We spent our first day going to the TeamLab borderless digital art museum, that was about a 30 minute bus/walk trip from the hotel and a great choice! The Keisei hotel is super close to a grocery store and multiple restaurants, plus the subway Tozai line is close by. The second day we went to Hakone. Next time I go to Tokyo I plan to stay within Tokyo because spending 6 hours round trip traveling to Hakone (via trains) was a bad idea. Knowing more Japanese would have helped, I'm a beginner so sometimes asking questions was confusing. The locals who gave us directions via translation apps were so friendly! I highly recommend getting a pasmo or suica card, it makes bus and train travel much easier than buying lots of tickets. For foreign travelers, look into the JR east pass, that can cover JR line trains and some buses. Train stations can be very overwhelming if you're new to that kind of travel, so plan extra time in case you get lost. There are so many things to do and see in Tokyo, I will definitely be back.
Easy to navigate with monorail or trains for a fair price. Pasmo card a great tool. Buy at station desk in terminal 3. Traveled alone single white female. Easy peasy. Go if you get the chance. Upload translator on phone with conversation capabilities and camera option for signs, grocery and restaurant shopping. Saved me from anxiety!
Tokyo is the best for high quality service, fantastic food and ease of travel. Life is a lot easier if you speak Japanese, but the city has become much easier in recent years to get around in and things are only getting better as the subways slowly upgrade for a more diverse population (wheelchair accessible, etc). Culture is not so much in the individual buildings like you might enjoy in other world cities, but the vibe on the streets is exceptional and unique. One of the best cities in the world without any doubt.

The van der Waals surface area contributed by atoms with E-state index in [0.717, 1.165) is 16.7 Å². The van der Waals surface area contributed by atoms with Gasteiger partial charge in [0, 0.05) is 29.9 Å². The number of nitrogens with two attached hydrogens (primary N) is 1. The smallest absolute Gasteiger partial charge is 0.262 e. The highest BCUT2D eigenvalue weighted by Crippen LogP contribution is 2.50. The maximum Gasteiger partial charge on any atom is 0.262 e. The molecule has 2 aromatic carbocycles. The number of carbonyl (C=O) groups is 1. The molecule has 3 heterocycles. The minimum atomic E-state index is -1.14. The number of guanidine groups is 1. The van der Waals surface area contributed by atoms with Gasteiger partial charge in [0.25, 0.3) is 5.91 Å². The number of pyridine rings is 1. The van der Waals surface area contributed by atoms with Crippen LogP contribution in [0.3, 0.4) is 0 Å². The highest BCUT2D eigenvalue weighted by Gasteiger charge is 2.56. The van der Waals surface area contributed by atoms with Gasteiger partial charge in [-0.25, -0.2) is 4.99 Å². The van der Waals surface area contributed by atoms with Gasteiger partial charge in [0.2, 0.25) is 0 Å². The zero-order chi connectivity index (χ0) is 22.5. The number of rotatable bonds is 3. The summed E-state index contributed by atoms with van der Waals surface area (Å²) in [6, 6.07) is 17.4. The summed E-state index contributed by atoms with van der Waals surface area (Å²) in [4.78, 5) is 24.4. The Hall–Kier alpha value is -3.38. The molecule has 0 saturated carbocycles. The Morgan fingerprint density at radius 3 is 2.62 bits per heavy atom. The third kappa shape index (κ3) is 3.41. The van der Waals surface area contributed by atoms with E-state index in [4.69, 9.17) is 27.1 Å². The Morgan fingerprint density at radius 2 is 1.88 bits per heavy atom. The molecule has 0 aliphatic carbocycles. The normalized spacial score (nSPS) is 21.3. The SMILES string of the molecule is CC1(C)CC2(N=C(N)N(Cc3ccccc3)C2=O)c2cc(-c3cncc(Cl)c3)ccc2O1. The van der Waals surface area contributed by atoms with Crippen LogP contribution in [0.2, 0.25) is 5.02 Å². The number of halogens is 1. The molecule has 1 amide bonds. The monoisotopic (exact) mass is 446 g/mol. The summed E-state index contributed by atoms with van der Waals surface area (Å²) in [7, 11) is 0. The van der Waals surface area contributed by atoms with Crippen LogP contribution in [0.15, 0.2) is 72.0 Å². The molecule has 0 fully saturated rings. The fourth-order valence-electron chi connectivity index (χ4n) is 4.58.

We visited mainly the Shibuya area and Ueno area of Tokyo as a family (with 1 kid). There were many shopping choices within Shibuya area - some unique ones were like the Disney Store (a quick stop for us to choose some accessories for the kid), 109 Mall (a lot of fashion choices), Tower Records and etc. Apart from the shopping malls, the beautiful Yoyogi Park is also worth a visit. The park is big with different theme on different section. As for the Ueno area, our focus was on the museum visit. The National Museum of Nature and Science was especially loved by our kid. It has 7 levels each with different exhibitions, plenty of learning and exploration with a rather low ticket pricing. Just next to the Ueno Station there are some interesting spots i.e. a large boating pond, a shrine with a pagoda and a large zoo.
I stayed in Tokyo too but different city from the one that I travelled. It's nice experience for me as a Muslim because a lot of halal food available. For example in Asakusa there are Naritaya (Ramen, dumpling, karaage, etc and 100% HALAL and the don't sell any alcohol at all), also Halal Asakusa Sushi Ken (I think I never found halal certified sushi else where), and many Halal Kebab stall during shopping near sensoji.
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Self catering accommodation